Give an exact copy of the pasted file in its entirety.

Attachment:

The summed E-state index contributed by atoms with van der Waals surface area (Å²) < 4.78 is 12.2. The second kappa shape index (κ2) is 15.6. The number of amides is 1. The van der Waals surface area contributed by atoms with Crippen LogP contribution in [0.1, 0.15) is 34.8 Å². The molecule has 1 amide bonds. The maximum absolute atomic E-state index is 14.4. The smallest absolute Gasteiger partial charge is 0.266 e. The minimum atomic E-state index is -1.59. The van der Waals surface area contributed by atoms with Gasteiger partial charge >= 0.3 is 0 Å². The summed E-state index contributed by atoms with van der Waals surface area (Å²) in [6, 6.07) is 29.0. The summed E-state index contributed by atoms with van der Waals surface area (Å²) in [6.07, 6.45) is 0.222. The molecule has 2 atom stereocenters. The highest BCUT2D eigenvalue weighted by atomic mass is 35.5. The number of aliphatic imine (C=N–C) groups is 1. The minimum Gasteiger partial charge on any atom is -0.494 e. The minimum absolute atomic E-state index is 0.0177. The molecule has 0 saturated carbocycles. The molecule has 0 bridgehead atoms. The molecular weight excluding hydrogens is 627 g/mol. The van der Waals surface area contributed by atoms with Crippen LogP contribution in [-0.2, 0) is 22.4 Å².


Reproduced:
The summed E-state index contributed by atoms with van der Waals surface area (Å²) < 4.78 is 12.2. The second kappa shape index (κ2) is 15.6. The number of amides is 1. The van der Waals surface area contributed by atoms with Crippen LogP contribution in [0.1, 0.15) is 34.8 Å². The molecule has 1 amide bonds. The maximum absolute atomic E-state index is 14.4. The smallest absolute Gasteiger partial charge is 0.266 e. The minimum atomic E-state index is -1.59. The van der Waals surface area contributed by atoms with Gasteiger partial charge >= 0.3 is 0 Å². The summed E-state index contributed by atoms with van der Waals surface area (Å²) in [6, 6.07) is 29.0. The summed E-state index contributed by atoms with van der Waals surface area (Å²) in [6.07, 6.45) is 0.222. The molecule has 2 atom stereocenters. The highest BCUT2D eigenvalue weighted by atomic mass is 35.5. The number of aliphatic imine (C=N–C) groups is 1. The minimum Gasteiger partial charge on any atom is -0.494 e. The minimum absolute atomic E-state index is 0.0177. The molecule has 0 saturated carbocycles. The molecule has 0 bridgehead atoms. The molecular weight excluding hydrogens is 627 g/mol. The van der Waals surface area contributed by atoms with Crippen LogP contribution in [-0.2, 0) is 22.4 Å².